Two hops and a judicious lack of common sense later, my priorities underwent a drastic change as I reconsidered my strategy and position, both of which suddenly seemed to have tiny flaws I overlooked in my original calculations.

Hanging upside down from a balance beam isn’t much different from hanging upside down from the roof of a cave, except the bat hanging in the cave probably doesn’t have much to fear in the way of peer pressure. As my personal dignity trickled out my ear, and just before I hit the floor, I gave some thought to trying to figure out how to dismount gracefully without introducing wandering dust bunnies into my hairdo.

That was the moment when I realized that the closest I would come to Olympic gold would be to hang a Wheaties box on a ribbon around my neck.

Luckily the whole thing took place before the onset of teeming hordes of paparazzi or Funniest Home Videos. But the whole memory stirs my competitive spirit and inspires me to excel. Perhaps tonight I’ll try and find my toes.

I’ll need a large pile of safety mats, six rolls of gauze bandages, and a map.

Wednesday, August 13, 2008


I'd like to express my thanks to the alert reader who noticed I've been missing in action this week, although I'm not really sure how Bo the Dalmador Labmation is logging on. He's partial to the mouse, so he's great at the point and click parts, but typing in the login password usually gives him trouble. He probably bribed the cat to do it for him. Justin will do anything for a sniff of crazy cat weed.

I'll be back this weekend with my salute to the Olympics: Sports Injuries I Have Known. I'll lead off with my Bat on a Balance Beam vignette and finish up with the Broken on the Bars episode.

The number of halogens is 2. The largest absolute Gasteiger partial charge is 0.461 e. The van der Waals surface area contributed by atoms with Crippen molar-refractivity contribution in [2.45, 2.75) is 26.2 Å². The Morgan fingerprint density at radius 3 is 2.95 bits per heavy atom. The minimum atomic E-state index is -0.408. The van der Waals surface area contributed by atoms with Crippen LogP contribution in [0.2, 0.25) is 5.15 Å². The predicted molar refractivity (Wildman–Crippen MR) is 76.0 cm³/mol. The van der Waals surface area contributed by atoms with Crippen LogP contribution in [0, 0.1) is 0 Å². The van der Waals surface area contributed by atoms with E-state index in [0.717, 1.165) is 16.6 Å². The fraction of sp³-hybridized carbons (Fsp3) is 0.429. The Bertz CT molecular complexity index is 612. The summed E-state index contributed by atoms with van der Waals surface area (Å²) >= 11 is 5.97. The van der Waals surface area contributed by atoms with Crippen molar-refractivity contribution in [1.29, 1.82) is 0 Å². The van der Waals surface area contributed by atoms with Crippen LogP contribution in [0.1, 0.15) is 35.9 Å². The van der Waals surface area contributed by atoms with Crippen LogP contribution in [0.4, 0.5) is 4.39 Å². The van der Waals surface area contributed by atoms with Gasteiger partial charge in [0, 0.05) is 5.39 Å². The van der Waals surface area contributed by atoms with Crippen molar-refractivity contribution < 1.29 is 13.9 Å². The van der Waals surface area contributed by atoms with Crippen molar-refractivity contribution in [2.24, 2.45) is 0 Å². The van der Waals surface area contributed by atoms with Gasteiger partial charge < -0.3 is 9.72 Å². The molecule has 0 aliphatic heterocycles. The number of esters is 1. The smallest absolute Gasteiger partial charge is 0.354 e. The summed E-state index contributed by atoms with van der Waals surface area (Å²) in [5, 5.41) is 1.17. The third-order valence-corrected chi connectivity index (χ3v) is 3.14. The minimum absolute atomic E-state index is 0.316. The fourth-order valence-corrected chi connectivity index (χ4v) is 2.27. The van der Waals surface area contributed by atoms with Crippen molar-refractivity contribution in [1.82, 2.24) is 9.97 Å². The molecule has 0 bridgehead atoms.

So, I'll see you soon. I've had a bit of a medical emergency in the family, but it shouldn't take any longer than Saturday to find a place to hide the bodies.

Thursday, August 7, 2008

My Car and Welcome to It

I was almost robbed once. The burglar mistook my vehicle for a real car. I would have been embarrassed if I hadn’t been so busy being depressed that he didn’t get away with it.

Although I consider myself fortunate to have a means of transportation that is the same in purpose, if not in scope as that of Britney’s Mercedes, I couldn’t help feeling slighted and somewhat downtrodden. The thief, apparently Smarter Than a Fifth Grader on a Nascar scholarship, abandoned my car, complete with key in the ignition and my old Reese Cup wrappers and empty YooHoo cans in the floorboard at the end of the driveway. My driveway. He only got as far as the mailbox. He didn’t even have the decency to leave a note promising to try harder the next time.

It’s easier to forget that emergency tonsillectomy when you were ten than to forget your first car. The wishy-washy window that wouldn’t make a decision—was it stuck halfway up or halfway down? The gearshift that only shifted with the aid of a handy pair of needlenose pliers. The windshield wiper that didn’t wipe, just sort of meandered across the windshield like the Mississippi River on noncommittal trip to the Gulf.

My first car didn’t actually belong to me, but I had squatter’s rights. It was important to squat just in case one of the minor functions, such as braking or steering, either of which was subject to a moral failure of responsibility, refused to answer to repeatedly hysterical demands and I needed to execute an emergency exit through the small gap where the window used to open.

The Green Demon I called it, and it guzzled gas and followed with an oil chaser like it was whiskey and soda. A chronic gastrointestinal disturbance caused it to spew plumes of white smoke whenever I happened to make a successful start off the line at stoplights.

But because my Daddy had the magic touch to coerce miles out of that malfunctioning motor, that car got me through college and landed me successfully in the right place on graduation day. That crazy car was just the first in a long line of little engines that couldn’t.